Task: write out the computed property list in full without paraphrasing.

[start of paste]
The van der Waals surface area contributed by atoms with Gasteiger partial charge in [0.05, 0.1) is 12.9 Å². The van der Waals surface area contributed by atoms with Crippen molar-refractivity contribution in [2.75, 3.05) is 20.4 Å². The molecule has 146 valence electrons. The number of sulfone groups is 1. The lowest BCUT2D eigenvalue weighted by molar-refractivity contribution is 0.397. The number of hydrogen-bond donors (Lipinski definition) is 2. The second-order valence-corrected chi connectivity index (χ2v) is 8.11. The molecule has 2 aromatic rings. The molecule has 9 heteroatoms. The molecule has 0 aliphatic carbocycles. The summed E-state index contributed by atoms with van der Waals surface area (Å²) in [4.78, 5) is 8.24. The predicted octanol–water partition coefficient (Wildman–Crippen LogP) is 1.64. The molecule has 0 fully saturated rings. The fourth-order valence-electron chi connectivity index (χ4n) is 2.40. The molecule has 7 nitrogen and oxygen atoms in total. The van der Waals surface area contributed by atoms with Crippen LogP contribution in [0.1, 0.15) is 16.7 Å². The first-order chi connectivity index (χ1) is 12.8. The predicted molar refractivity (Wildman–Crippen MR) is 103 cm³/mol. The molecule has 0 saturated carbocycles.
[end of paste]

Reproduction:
The van der Waals surface area contributed by atoms with Gasteiger partial charge in [0.05, 0.1) is 12.9 Å². The van der Waals surface area contributed by atoms with Crippen molar-refractivity contribution in [2.75, 3.05) is 20.4 Å². The molecule has 146 valence electrons. The number of sulfone groups is 1. The lowest BCUT2D eigenvalue weighted by molar-refractivity contribution is 0.397. The number of hydrogen-bond donors (Lipinski definition) is 2. The second-order valence-corrected chi connectivity index (χ2v) is 8.11. The molecule has 2 aromatic rings. The molecule has 9 heteroatoms. The molecule has 0 aliphatic carbocycles. The summed E-state index contributed by atoms with van der Waals surface area (Å²) in [4.78, 5) is 8.24. The predicted octanol–water partition coefficient (Wildman–Crippen LogP) is 1.64. The molecule has 0 fully saturated rings. The fourth-order valence-electron chi connectivity index (χ4n) is 2.40. The molecule has 7 nitrogen and oxygen atoms in total. The van der Waals surface area contributed by atoms with Crippen LogP contribution in [0.1, 0.15) is 16.7 Å². The first-order chi connectivity index (χ1) is 12.8. The predicted molar refractivity (Wildman–Crippen MR) is 103 cm³/mol. The molecule has 0 saturated carbocycles.